"Words can have a powerful effect on your nervous system. Certain types of adversity, even those involving no physical contact, can make you sick, alter your brain - even kill neurons - and shorten your life.
"Your body's immune system includes little proteins called proinflammatory cytokines that cause inflammation when you're physically injured. Under certain conditions, however, these cytokines themselves can cause physical illness. What are those conditions? One of them is chronic stress."
Stress which is from, I would add, things like verbal abuse, put downs, and bullying.
In his book, Nonviolent Communication, psychologist Marshall Rosenberg recommends that we learn to separate our observations from our feelings. This means being specific about what we see that we don't like, then naming the emotion it produces for us. Thus, saying, "You are selfish," becomes, "When I see you take a large piece of cake, I feel worried and embarrassed because I think there won't be enough for all our guests."
The basic concept of Nonviolent Communication is to reduce judgements about other people by focusing on specific actions and feelings. (In the previous example, I'm not accusing you of selfishness. Instead, I observed that you took a big piece of cake. Then I told you how it affected me.) Without judgement, no one has to be defensive. Without judgement, words are less hurtful. Without judgement, we can talk about important issues and resolve differences with a lot less hurt.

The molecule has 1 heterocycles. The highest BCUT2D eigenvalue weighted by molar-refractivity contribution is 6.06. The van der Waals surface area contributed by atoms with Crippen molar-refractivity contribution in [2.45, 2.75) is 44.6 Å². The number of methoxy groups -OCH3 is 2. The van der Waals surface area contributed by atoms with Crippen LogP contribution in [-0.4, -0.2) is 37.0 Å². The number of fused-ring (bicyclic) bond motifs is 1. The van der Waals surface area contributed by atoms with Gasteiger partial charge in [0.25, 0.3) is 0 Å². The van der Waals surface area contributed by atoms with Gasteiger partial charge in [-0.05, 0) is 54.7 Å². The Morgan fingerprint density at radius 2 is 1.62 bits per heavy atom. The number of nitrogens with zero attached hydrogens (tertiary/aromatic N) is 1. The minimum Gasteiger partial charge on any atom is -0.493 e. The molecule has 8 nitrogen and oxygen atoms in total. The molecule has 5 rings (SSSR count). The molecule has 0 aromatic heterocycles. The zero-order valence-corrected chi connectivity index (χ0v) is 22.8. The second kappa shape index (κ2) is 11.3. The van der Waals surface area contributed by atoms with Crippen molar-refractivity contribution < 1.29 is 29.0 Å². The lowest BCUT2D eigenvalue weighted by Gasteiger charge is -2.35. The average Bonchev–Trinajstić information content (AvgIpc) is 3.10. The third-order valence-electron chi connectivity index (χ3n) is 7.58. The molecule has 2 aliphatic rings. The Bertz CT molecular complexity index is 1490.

"When is Speech Violence? Brain science distinguishes verbal abusiveness from mere offensiveness" The New York Times, July 14, 2017.
Nonviolent Communication by Marshall Rosenberg, PuddleDancer Press, Del Mar, CA, © 1999.
At this point, you might be thinking that it's unrealistic for everyone to be politically correct or "nice" all the time. Certainly we should speak out against injustice, defend ourselves when hurt, or say what's on our mind, right?